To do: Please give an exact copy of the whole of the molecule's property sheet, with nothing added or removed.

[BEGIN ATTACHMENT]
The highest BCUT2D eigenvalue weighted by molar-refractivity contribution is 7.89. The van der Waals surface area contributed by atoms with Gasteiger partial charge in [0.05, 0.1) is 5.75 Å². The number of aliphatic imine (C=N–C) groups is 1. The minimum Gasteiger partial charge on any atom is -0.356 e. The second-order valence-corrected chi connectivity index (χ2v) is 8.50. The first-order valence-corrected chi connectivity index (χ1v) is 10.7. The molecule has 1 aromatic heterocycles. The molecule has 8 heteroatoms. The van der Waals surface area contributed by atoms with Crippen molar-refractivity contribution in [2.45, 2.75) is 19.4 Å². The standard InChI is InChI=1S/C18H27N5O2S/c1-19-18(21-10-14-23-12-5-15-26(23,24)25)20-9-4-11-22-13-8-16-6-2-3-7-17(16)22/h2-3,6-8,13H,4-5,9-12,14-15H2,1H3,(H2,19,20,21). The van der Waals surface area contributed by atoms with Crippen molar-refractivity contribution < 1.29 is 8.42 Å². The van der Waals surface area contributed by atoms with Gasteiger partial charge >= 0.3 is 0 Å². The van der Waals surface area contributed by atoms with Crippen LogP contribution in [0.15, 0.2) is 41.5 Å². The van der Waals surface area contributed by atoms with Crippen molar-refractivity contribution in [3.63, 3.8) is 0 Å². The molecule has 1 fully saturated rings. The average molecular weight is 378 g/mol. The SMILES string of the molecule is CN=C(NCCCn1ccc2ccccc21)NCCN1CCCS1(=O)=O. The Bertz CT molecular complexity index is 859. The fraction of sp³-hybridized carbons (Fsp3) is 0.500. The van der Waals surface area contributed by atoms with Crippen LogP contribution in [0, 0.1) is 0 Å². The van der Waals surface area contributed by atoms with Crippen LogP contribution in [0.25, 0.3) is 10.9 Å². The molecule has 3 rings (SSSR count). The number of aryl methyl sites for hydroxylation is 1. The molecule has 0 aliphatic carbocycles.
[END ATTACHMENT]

The highest BCUT2D eigenvalue weighted by molar-refractivity contribution is 7.89. The van der Waals surface area contributed by atoms with Gasteiger partial charge in [0.05, 0.1) is 5.75 Å². The number of aliphatic imine (C=N–C) groups is 1. The minimum Gasteiger partial charge on any atom is -0.356 e. The second-order valence-corrected chi connectivity index (χ2v) is 8.50. The first-order valence-corrected chi connectivity index (χ1v) is 10.7. The molecule has 1 aromatic heterocycles. The molecule has 8 heteroatoms. The van der Waals surface area contributed by atoms with Crippen molar-refractivity contribution in [2.45, 2.75) is 19.4 Å². The standard InChI is InChI=1S/C18H27N5O2S/c1-19-18(21-10-14-23-12-5-15-26(23,24)25)20-9-4-11-22-13-8-16-6-2-3-7-17(16)22/h2-3,6-8,13H,4-5,9-12,14-15H2,1H3,(H2,19,20,21). The van der Waals surface area contributed by atoms with Crippen molar-refractivity contribution < 1.29 is 8.42 Å². The van der Waals surface area contributed by atoms with Gasteiger partial charge >= 0.3 is 0 Å². The van der Waals surface area contributed by atoms with Crippen LogP contribution in [0.15, 0.2) is 41.5 Å². The van der Waals surface area contributed by atoms with Crippen molar-refractivity contribution in [3.63, 3.8) is 0 Å². The molecule has 1 fully saturated rings. The average molecular weight is 378 g/mol. The SMILES string of the molecule is CN=C(NCCCn1ccc2ccccc21)NCCN1CCCS1(=O)=O. The Bertz CT molecular complexity index is 859. The fraction of sp³-hybridized carbons (Fsp3) is 0.500. The van der Waals surface area contributed by atoms with Crippen LogP contribution in [0, 0.1) is 0 Å². The van der Waals surface area contributed by atoms with Crippen LogP contribution in [0.25, 0.3) is 10.9 Å². The molecule has 3 rings (SSSR count). The number of aryl methyl sites for hydroxylation is 1. The molecule has 0 aliphatic carbocycles.